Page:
The three-part lecture series, planned by Student Life, is part of an effort to discuss sexuality at large at Gordon. Nicholas Rowe, head of Student Life, was concerned that a conversation regarding sexuality at large is not occurring. In a GCSA meeting this past February he said: “In coming here, one of the things I have observed is that there seems to be very few ways in talking about sexuality full-stop.”
This lecture series is an attempt to more openly discuss human sexuality in a healthy context. These conversations happen anyway among students; sexuality is at the core of being human; Student Life is fostering an environment where these conversations can happen in a constructive context.
Greg Cole’s lecture touched on the manifestation of same-sex attraction in his life. He stressed that his testimony is not a simple one, and that it certainly does not represent all gay people and their conclusions regarding sexuality.
Cole grew up in a context where to be gay was to be fundamentally in error. When Cole realized that he was not attracted to women, life became very complicated. “Very quickly I went from being one of the holiest 11 year olds to one of the worst 12 year olds to ever walk the earth…”
“My thought was: it’s bad to be gay…I knew I wasn’t supposed to be, so I prayed not to be.”
Cole thought that maybe if he did the right things or acted in the correct ways, God would ‘fix’ his problem.
Cole would plead with God to turn him straight. When Cole was 12, he struck an ultimatum with God, because he simply could not accept that God would allow him to remain gay. Cole told God: “There are two options here. You can make me straight, or you can just kill me.”
Cole is not straight, and he is certainly not dead. What would follow would be at once an acceptance and a rejection of his sexuality. He would eventually accept that there is nothing he can do to be “straight.” That is not God’s plan for Cole’s life. Yet he also had to confront the idea that God is not calling Cole to sexuality at all.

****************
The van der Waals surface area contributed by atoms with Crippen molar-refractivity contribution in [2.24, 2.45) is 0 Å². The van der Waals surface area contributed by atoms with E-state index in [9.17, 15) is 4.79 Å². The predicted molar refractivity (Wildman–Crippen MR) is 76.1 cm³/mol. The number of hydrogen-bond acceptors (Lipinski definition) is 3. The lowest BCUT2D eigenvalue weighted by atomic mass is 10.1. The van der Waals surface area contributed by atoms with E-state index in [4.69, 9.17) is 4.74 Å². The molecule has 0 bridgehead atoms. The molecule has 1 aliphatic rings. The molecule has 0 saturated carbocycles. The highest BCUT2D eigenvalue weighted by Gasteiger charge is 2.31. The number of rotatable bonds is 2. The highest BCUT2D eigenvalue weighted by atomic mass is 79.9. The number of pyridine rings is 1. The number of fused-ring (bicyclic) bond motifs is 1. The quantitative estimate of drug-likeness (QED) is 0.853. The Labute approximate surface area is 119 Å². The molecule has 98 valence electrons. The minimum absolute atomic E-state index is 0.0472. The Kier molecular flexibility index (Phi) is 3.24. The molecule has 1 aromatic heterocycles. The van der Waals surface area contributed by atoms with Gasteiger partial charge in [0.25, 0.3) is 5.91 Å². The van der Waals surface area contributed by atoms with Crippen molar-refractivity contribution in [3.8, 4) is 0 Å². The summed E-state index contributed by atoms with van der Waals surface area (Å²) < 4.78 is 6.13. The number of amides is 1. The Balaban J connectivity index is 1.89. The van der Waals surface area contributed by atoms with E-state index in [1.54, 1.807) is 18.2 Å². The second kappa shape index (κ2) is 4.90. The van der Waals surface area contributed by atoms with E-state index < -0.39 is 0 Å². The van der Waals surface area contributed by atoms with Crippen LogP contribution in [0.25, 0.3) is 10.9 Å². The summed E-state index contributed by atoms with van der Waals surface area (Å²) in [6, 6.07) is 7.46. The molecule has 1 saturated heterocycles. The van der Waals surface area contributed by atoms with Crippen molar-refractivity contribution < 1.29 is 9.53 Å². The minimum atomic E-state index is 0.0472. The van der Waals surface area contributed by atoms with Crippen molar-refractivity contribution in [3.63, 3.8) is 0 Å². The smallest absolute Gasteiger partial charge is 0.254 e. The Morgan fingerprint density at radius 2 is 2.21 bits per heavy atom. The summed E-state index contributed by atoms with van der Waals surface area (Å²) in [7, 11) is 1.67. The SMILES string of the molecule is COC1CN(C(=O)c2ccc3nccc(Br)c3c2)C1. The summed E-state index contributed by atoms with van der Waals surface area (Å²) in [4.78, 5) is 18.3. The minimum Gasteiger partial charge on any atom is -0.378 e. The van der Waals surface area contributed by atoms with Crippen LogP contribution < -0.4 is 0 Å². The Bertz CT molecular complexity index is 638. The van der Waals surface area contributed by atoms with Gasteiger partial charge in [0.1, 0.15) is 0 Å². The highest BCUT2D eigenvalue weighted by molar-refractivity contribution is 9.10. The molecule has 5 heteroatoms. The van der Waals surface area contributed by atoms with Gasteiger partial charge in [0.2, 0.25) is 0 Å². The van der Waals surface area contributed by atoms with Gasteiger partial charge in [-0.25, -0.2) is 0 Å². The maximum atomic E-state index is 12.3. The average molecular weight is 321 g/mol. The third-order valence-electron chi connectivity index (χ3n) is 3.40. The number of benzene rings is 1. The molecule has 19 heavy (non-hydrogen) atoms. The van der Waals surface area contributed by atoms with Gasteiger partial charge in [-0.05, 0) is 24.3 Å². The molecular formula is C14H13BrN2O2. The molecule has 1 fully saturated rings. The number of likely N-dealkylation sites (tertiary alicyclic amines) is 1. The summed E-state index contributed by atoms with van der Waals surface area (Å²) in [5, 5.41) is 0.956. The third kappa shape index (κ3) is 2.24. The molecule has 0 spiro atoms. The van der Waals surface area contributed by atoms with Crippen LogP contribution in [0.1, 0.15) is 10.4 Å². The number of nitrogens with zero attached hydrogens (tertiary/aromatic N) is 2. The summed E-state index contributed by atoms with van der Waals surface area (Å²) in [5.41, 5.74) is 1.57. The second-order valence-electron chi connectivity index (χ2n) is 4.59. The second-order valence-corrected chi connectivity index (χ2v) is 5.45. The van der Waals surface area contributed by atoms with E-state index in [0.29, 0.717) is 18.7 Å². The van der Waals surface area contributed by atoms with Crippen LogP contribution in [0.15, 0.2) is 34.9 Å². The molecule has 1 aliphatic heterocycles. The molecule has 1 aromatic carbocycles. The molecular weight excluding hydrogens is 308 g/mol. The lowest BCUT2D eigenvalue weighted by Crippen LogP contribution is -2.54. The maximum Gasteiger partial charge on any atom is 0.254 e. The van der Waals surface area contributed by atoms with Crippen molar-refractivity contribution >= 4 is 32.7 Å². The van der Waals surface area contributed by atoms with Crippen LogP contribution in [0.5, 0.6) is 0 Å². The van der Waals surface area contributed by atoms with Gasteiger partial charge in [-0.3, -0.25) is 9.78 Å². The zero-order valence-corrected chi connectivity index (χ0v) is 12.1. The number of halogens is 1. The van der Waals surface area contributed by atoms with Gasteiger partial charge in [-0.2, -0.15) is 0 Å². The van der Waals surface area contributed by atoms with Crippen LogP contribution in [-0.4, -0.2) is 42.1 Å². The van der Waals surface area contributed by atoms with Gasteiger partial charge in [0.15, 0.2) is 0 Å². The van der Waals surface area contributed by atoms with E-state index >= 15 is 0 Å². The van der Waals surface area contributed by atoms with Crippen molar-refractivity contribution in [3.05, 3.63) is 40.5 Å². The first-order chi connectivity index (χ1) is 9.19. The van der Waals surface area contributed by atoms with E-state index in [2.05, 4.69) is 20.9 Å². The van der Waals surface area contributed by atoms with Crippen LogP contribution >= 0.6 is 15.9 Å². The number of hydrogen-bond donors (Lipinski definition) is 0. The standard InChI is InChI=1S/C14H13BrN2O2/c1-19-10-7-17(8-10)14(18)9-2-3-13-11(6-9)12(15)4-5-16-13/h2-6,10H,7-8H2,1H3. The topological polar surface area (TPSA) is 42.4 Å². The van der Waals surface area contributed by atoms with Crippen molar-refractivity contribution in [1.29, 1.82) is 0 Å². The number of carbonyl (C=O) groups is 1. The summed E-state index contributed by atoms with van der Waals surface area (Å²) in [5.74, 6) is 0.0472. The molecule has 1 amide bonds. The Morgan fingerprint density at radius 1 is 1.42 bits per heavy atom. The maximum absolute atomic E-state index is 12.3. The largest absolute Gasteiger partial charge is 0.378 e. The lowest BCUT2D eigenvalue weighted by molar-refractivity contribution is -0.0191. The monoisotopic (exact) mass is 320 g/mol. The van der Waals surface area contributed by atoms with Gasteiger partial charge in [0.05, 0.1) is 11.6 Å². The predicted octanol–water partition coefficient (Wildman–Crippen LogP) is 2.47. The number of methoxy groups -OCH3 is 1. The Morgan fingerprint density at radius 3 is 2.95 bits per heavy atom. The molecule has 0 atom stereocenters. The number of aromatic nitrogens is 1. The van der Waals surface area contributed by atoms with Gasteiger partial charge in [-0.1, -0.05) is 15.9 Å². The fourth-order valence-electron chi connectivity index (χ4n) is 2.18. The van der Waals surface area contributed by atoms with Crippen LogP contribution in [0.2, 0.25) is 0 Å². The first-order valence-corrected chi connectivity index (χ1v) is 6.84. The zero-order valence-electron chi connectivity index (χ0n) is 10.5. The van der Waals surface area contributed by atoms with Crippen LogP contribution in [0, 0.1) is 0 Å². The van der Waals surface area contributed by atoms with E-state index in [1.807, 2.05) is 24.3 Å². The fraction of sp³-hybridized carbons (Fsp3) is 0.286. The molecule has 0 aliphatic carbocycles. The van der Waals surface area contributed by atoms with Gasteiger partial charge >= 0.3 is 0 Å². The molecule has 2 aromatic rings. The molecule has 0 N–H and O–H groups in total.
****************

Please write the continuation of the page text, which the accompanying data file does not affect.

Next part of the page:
As a Christ follower, Cole says he and other Christians must ask the questions: “What do I need to do to follow Him? Will it be worth it? These are questions that directly pertain to sexuality. For Cole, these questions have an answer: he feels called to give up sexuality and to give up romantic love. In a word, celibacy.
Cole reached this conclusion by believing that “the Bible also needs the authority to tell us the things we don’t want to hear.” Along these lines, he claimed that “having sex is also not a Biblical guarantee…the Bible does not call for same sex sexual expression.”
So this is Cole’s burden. He is giving up his innate sexual and romantic desires for something he sees as greater, the body of Christ.
This same notion was echoed the next night, at the second sexuality week lecture. Dr. Branson Parler, a professor at Kuyper College specializing in Christian sexual ethics, said that Christians must value the Church and its family before any other kind of family.
Parler spoke of man’s innate longing to be in conversation and companionship with other people. He said that “God’s ultimate solution to this is not in spouse, but it is in Church… Your call is to be the family of Jesus.”
This call should supercede man’s desire to be even in a romantic relationship. Ultimately, Parler said, man is most wholly satisfied in the Church. While gay people might be called to give up romantic love, they should not despair. The hope of all Christians is in Christ and in His new family.
“With this call, it puts marriage and sex in their proper place. It pulls them down…We idolize these things,” Parler said.